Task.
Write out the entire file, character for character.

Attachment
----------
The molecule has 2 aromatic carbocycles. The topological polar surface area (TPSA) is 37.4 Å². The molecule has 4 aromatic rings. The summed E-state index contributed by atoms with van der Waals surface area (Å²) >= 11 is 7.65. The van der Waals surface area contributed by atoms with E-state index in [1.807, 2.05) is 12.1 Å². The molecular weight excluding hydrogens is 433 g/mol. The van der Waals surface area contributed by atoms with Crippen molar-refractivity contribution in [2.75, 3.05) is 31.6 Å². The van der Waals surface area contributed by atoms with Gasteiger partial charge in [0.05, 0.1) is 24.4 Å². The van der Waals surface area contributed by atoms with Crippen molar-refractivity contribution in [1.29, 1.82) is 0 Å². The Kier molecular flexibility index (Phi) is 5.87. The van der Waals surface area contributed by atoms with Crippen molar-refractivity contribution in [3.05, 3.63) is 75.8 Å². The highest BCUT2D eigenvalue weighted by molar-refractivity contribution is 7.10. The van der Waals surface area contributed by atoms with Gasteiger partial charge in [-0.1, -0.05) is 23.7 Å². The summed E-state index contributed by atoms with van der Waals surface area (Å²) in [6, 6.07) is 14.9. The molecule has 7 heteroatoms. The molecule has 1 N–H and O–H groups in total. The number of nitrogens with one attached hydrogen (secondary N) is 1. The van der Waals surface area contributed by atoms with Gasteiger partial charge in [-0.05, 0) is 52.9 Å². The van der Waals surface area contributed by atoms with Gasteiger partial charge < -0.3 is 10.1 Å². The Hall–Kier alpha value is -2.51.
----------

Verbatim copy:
The molecule has 2 aromatic carbocycles. The topological polar surface area (TPSA) is 37.4 Å². The molecule has 4 aromatic rings. The summed E-state index contributed by atoms with van der Waals surface area (Å²) >= 11 is 7.65. The van der Waals surface area contributed by atoms with E-state index in [1.807, 2.05) is 12.1 Å². The molecular weight excluding hydrogens is 433 g/mol. The van der Waals surface area contributed by atoms with Crippen molar-refractivity contribution in [2.75, 3.05) is 31.6 Å². The van der Waals surface area contributed by atoms with Gasteiger partial charge in [0.05, 0.1) is 24.4 Å². The van der Waals surface area contributed by atoms with Crippen molar-refractivity contribution in [1.29, 1.82) is 0 Å². The Kier molecular flexibility index (Phi) is 5.87. The van der Waals surface area contributed by atoms with Crippen molar-refractivity contribution in [3.05, 3.63) is 75.8 Å². The highest BCUT2D eigenvalue weighted by molar-refractivity contribution is 7.10. The van der Waals surface area contributed by atoms with Gasteiger partial charge in [-0.1, -0.05) is 23.7 Å². The summed E-state index contributed by atoms with van der Waals surface area (Å²) in [6, 6.07) is 14.9. The molecule has 7 heteroatoms. The molecule has 1 N–H and O–H groups in total. The number of nitrogens with one attached hydrogen (secondary N) is 1. The van der Waals surface area contributed by atoms with Gasteiger partial charge in [-0.05, 0) is 52.9 Å². The van der Waals surface area contributed by atoms with Gasteiger partial charge < -0.3 is 10.1 Å². The Hall–Kier alpha value is -2.51.